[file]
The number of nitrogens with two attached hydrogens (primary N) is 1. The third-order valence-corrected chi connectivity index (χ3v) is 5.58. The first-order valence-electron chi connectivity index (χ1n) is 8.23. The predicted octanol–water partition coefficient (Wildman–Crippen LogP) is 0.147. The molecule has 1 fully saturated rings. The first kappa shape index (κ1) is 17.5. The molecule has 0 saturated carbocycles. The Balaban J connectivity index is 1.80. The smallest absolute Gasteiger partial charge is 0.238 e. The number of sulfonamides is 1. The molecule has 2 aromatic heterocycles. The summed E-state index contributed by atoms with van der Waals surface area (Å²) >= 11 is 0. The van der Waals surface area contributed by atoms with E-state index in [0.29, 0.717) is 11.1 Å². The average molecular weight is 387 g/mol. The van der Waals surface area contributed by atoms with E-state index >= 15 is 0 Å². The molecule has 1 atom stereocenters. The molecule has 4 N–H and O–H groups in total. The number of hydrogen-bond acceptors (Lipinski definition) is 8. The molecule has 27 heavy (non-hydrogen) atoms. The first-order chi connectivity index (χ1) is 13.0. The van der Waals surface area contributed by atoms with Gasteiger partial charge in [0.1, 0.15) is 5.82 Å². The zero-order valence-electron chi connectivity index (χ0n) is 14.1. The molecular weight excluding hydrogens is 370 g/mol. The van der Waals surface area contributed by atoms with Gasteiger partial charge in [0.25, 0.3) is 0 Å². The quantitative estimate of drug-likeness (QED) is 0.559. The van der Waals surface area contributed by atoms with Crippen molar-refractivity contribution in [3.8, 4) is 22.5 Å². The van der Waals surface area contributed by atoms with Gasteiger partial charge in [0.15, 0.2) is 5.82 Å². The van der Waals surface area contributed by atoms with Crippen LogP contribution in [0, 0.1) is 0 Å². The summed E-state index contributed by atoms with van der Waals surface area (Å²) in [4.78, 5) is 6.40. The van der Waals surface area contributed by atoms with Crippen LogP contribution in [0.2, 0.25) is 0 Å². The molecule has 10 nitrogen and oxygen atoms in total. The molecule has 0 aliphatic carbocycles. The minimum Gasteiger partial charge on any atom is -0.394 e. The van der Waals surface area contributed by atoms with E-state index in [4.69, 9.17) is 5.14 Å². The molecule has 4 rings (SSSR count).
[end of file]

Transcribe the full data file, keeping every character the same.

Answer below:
The number of nitrogens with two attached hydrogens (primary N) is 1. The third-order valence-corrected chi connectivity index (χ3v) is 5.58. The first-order valence-electron chi connectivity index (χ1n) is 8.23. The predicted octanol–water partition coefficient (Wildman–Crippen LogP) is 0.147. The molecule has 1 fully saturated rings. The first kappa shape index (κ1) is 17.5. The molecule has 0 saturated carbocycles. The Balaban J connectivity index is 1.80. The smallest absolute Gasteiger partial charge is 0.238 e. The number of sulfonamides is 1. The molecule has 2 aromatic heterocycles. The summed E-state index contributed by atoms with van der Waals surface area (Å²) >= 11 is 0. The van der Waals surface area contributed by atoms with E-state index in [0.29, 0.717) is 11.1 Å². The average molecular weight is 387 g/mol. The van der Waals surface area contributed by atoms with E-state index >= 15 is 0 Å². The molecule has 1 atom stereocenters. The molecule has 4 N–H and O–H groups in total. The number of hydrogen-bond acceptors (Lipinski definition) is 8. The molecule has 27 heavy (non-hydrogen) atoms. The first-order chi connectivity index (χ1) is 13.0. The van der Waals surface area contributed by atoms with Gasteiger partial charge in [0.1, 0.15) is 5.82 Å². The zero-order valence-electron chi connectivity index (χ0n) is 14.1. The molecular weight excluding hydrogens is 370 g/mol. The van der Waals surface area contributed by atoms with Gasteiger partial charge in [0.25, 0.3) is 0 Å². The quantitative estimate of drug-likeness (QED) is 0.559. The van der Waals surface area contributed by atoms with Crippen molar-refractivity contribution in [3.8, 4) is 22.5 Å². The van der Waals surface area contributed by atoms with Gasteiger partial charge in [0.15, 0.2) is 5.82 Å². The van der Waals surface area contributed by atoms with Crippen LogP contribution in [0, 0.1) is 0 Å². The summed E-state index contributed by atoms with van der Waals surface area (Å²) in [4.78, 5) is 6.40. The van der Waals surface area contributed by atoms with Crippen LogP contribution in [0.2, 0.25) is 0 Å². The molecule has 10 nitrogen and oxygen atoms in total. The molecule has 0 aliphatic carbocycles. The minimum Gasteiger partial charge on any atom is -0.394 e. The van der Waals surface area contributed by atoms with E-state index in [4.69, 9.17) is 5.14 Å². The molecule has 4 rings (SSSR count).